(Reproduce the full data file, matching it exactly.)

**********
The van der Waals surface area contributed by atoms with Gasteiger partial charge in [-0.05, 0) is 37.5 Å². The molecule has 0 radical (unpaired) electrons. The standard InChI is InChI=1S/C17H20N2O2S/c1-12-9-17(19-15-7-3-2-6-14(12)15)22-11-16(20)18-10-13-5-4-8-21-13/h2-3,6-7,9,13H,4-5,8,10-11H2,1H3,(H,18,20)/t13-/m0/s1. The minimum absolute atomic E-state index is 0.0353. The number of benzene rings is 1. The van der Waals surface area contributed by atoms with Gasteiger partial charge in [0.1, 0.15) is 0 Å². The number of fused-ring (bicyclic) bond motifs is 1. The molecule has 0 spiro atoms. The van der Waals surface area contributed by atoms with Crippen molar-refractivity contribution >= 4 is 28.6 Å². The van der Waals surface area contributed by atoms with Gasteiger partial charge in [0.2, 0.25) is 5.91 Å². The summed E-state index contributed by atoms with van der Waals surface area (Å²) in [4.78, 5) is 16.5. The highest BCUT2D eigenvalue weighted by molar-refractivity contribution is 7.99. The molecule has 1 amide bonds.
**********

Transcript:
The van der Waals surface area contributed by atoms with Gasteiger partial charge in [-0.05, 0) is 37.5 Å². The molecule has 0 radical (unpaired) electrons. The standard InChI is InChI=1S/C17H20N2O2S/c1-12-9-17(19-15-7-3-2-6-14(12)15)22-11-16(20)18-10-13-5-4-8-21-13/h2-3,6-7,9,13H,4-5,8,10-11H2,1H3,(H,18,20)/t13-/m0/s1. The minimum absolute atomic E-state index is 0.0353. The number of benzene rings is 1. The van der Waals surface area contributed by atoms with Gasteiger partial charge in [0.1, 0.15) is 0 Å². The number of fused-ring (bicyclic) bond motifs is 1. The molecule has 0 spiro atoms. The van der Waals surface area contributed by atoms with Crippen molar-refractivity contribution >= 4 is 28.6 Å². The van der Waals surface area contributed by atoms with Gasteiger partial charge in [0.2, 0.25) is 5.91 Å². The summed E-state index contributed by atoms with van der Waals surface area (Å²) in [4.78, 5) is 16.5. The highest BCUT2D eigenvalue weighted by molar-refractivity contribution is 7.99. The molecule has 1 amide bonds.